Japan FM to Summon South Korean Envoy Over WWII Forced Labour - Reports

© Sputnik / Maxim Blinov / Go to the photo bankJapanese Foreign Minister Taro Kono
Japanese Foreign Minister Taro Kono - Sputnik International
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According to the Japanese Foreign Ministry, Seoul has missed a Thursday deadline for responding to Tokyo's request to start a third-party arbitration process over a 20th century labor dispute, NHK reported.

A South Korean Foreign Ministry spokesperson said, however, that the date was unilaterally and arbitrarily set by Japan, according to NHK.

Japanese Foreign Minister Taro Kono reportedly plans to summon the South Korean envoy on Friday over compensation for Korean forced labourers during the first half of the 20th century, Reuters reported, citing local media.

According to the media report, South Korea's Supreme Court ordered Japanese companies last year to pay damages to plaintiffs who say they were forced to work for the Japanese firms during World War II. In turn, the Japanese government reportedly said the issue of the right to claim compensation was previously settled after the two nations formed a pact in 1965.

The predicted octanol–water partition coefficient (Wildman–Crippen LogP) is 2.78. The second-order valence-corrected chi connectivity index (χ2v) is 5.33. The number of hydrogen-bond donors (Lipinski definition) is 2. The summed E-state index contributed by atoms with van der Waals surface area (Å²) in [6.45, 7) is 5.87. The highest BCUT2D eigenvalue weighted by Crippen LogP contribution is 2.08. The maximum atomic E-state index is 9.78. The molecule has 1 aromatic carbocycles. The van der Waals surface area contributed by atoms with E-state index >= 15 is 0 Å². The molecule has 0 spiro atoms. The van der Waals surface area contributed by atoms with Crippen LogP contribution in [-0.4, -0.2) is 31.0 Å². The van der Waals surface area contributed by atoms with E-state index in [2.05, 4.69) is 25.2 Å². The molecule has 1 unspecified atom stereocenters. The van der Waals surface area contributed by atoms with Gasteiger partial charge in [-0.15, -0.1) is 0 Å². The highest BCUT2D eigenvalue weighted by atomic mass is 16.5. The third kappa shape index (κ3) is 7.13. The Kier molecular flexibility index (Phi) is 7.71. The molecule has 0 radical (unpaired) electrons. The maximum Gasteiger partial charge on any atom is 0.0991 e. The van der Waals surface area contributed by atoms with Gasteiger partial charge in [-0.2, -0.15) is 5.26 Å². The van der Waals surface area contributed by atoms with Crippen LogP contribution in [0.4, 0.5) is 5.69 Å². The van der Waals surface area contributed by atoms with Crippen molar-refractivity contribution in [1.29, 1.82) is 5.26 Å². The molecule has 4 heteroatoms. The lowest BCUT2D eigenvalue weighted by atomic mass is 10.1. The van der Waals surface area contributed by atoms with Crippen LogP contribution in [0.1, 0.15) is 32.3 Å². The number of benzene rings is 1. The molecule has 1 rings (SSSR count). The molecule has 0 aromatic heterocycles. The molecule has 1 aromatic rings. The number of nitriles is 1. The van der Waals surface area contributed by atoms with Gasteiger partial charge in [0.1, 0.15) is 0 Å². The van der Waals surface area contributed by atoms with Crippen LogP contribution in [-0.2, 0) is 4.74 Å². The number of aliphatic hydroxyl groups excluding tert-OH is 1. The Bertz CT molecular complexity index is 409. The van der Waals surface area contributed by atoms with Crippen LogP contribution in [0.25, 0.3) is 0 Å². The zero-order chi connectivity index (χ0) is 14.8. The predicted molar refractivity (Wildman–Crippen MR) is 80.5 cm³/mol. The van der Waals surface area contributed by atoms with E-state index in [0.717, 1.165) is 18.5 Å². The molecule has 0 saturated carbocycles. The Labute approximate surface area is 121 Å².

Japan’s official position regarding its former colony maintain that a 1965 agreement resolved the issue of damages. From the Japanese point of view, the recent string of court rulings on the issue in South Korea goes against previous agreements between the two nations.

Earlier on Thursday, Seoul said it would announce in July a set of economic measures to help national producers cope with Japanese restrictions on the export of high-tech materials to South Korea.

Japan's decision to introduce restrictions on high-tech exports to South Korea is believed to be in response to Seoul’s 2018 decision to order Japanese companies to provide compensation to the victims of forced labor during the Japanese colonization of the Korean Peninsula between 1910-1945.

Last week, South Korean President Moon Jae-in warned that Japan's economy would suffer due to these export restrictions, but stressed that a diplomatic solution remained a priority.

 

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